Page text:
Azure SQL Data Warehouse Patterns

Murshed Zaman shows us a couple of patterns and anti-patterns for Azure SQL Data Warehouse:

Azure SQL DW is a Massively Parallel Processing (MPP) data warehousing service. It is a service because Microsoft maintains the infrastructure and software patching to make sure it’s always on up to date hardware and software on Azure. The service makes it easy for a customer to start loading their tables on day one and start running queries quickly and allows scaling of compute nodes when needed.

In an MPP database, table data is distributed among many servers (known as compute or slave nodes), and in many MPP systems shared-nothing storage subsystems are attached to those servers. Queries come through a head (or master) node where the location metadata for all the tables/data blocks resides. This head node knows how to deconstruct the query into smaller queries, introduce various data movement operations as needed, and pass smaller queries on to the compute nodes for parallel execution. Data movement is needed to align the data by the join keys from the original query. The topic of data movement in an MPP system is a whole another blog topic by itself, that we will tackle in a different blog. Besides Azure SQL DW, some other examples of a MPP data warehouses are Hadoop (Hive and Spark), Teradata, Amazon RedShift, Vertica, etc.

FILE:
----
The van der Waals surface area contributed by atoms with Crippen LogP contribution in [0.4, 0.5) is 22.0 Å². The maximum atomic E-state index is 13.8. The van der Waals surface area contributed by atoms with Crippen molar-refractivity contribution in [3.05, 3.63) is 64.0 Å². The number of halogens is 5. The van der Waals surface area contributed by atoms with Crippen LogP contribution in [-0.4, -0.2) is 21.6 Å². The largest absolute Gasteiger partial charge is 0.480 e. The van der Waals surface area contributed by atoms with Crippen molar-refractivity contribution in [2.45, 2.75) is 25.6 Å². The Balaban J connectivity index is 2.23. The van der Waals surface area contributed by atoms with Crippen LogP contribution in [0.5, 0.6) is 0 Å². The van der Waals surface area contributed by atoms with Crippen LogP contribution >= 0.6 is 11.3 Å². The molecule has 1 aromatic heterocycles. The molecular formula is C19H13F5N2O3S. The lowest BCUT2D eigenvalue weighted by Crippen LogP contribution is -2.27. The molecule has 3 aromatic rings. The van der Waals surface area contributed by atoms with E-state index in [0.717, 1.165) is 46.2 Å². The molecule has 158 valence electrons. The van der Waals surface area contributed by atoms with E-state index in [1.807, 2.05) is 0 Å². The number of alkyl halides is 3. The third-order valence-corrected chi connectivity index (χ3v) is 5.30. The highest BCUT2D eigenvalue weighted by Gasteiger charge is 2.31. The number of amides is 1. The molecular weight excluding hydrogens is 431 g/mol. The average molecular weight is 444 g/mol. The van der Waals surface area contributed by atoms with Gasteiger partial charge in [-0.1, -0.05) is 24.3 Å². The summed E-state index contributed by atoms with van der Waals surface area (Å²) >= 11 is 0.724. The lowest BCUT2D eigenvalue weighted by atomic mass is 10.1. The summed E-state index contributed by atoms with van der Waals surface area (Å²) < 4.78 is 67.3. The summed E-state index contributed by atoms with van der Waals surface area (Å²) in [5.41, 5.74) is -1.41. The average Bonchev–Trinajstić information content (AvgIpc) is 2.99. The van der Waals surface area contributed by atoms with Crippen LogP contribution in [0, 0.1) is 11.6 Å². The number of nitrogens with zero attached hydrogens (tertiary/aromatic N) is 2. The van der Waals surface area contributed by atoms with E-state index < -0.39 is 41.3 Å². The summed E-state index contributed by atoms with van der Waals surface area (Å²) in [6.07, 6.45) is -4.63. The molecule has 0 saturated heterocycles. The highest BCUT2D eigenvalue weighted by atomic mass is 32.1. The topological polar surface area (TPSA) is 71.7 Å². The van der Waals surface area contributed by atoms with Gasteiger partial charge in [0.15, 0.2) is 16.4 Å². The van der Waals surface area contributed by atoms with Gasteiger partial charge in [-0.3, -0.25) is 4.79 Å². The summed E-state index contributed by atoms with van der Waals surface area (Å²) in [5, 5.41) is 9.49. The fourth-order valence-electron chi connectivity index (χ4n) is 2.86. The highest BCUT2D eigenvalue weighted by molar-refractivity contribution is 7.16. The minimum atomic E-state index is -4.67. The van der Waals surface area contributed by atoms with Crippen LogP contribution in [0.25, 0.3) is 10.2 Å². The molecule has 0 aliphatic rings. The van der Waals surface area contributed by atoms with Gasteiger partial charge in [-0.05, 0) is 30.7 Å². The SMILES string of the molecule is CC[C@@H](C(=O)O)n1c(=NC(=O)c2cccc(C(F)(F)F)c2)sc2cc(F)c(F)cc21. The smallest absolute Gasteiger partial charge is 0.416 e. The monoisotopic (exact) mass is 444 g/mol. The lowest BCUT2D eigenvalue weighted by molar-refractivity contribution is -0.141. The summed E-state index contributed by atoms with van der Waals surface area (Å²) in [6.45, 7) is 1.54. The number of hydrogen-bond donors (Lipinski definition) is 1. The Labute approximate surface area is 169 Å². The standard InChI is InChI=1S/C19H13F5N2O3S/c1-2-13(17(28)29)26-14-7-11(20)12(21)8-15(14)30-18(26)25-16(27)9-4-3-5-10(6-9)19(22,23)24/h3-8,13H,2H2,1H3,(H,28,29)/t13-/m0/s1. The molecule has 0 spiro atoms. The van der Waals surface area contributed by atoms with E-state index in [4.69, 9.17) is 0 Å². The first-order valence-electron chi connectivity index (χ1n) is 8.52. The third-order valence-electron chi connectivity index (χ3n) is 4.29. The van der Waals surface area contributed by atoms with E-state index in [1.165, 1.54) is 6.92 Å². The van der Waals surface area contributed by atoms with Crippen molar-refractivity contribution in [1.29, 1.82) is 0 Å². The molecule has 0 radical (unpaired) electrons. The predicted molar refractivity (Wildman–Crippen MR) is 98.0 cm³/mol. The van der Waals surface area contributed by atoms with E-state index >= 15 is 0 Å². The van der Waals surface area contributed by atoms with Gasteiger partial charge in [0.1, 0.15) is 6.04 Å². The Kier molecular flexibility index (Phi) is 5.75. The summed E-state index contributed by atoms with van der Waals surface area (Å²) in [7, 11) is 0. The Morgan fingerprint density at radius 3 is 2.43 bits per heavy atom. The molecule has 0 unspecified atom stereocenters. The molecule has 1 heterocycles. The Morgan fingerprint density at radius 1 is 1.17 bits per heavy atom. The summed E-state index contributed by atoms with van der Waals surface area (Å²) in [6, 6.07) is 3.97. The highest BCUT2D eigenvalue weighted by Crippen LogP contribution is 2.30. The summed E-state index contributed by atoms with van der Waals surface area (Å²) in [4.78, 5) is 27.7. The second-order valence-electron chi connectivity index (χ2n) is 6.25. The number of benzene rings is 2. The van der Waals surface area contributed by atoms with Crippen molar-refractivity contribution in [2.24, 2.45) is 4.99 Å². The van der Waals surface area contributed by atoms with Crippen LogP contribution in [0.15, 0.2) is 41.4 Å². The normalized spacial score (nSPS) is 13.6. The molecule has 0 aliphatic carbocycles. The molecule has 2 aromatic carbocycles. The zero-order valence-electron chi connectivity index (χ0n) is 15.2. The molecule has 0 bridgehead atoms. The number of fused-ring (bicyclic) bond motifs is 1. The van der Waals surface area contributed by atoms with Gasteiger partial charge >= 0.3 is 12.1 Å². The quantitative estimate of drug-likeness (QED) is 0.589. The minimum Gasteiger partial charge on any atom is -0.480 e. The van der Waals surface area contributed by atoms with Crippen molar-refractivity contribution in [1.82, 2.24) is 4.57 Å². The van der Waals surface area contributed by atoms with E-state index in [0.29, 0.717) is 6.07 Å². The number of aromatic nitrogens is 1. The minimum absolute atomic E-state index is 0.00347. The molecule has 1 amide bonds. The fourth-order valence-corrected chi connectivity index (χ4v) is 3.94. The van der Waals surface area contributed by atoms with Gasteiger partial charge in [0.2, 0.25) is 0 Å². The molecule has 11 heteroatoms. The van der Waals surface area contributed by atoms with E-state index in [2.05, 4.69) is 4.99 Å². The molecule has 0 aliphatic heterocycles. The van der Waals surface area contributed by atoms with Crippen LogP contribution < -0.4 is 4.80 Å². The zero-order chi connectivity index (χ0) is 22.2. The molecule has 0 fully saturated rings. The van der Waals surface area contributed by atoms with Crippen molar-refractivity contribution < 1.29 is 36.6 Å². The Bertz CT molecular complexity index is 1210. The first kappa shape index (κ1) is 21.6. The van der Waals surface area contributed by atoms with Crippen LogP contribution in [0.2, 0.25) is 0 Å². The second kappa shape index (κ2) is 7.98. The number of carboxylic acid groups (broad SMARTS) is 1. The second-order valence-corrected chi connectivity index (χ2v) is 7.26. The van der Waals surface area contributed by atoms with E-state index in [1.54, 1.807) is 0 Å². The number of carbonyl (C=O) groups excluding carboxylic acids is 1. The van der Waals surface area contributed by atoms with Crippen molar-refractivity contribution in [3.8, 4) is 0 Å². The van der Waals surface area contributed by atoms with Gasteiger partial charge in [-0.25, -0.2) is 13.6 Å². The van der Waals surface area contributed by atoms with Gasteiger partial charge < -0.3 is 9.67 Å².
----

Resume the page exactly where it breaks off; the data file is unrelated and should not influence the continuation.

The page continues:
The opposite of MPP is SMP (Symmetric Multiprocessing) which basically means the traditional one server systems. Until the invention of MPP we had SMP systems. In database world the examples are traditional SQL Server, Oracle, MySQL etc. These SMP databases can also be used for both OLTP and OLAP purposes.

Murshed spends the majority of this blog post covering things you should not do, which is probably for the best.

Related Posts

Azure Data Lake Alerting

Jose Lara shows how to send alerts if you hit a utilization threshold: If you want to see the step-by-step guide to create a new Log Analytics alert, check out our recent blog post on creating Log Analytics Alerts. For the alert signal logic, use the following values: Use the query from the previous step Set […]

Read More

Running The Azure DTU Calculator On An Older Server

Jim Donahoe shows us how to get the Azure DTU calculator running on an older server without Powershell: I recently had to do an analysis of a client’s database workload using the Azure DTU Calculator(DTU Calculator) and thought it might be interesting to share just how I did that.  I have run this tool numerous […]

Read More

Categories

September 2017
MTWTFSS
« Aug Oct »
 123
45678910
11121314151617
18192021222324
252627282930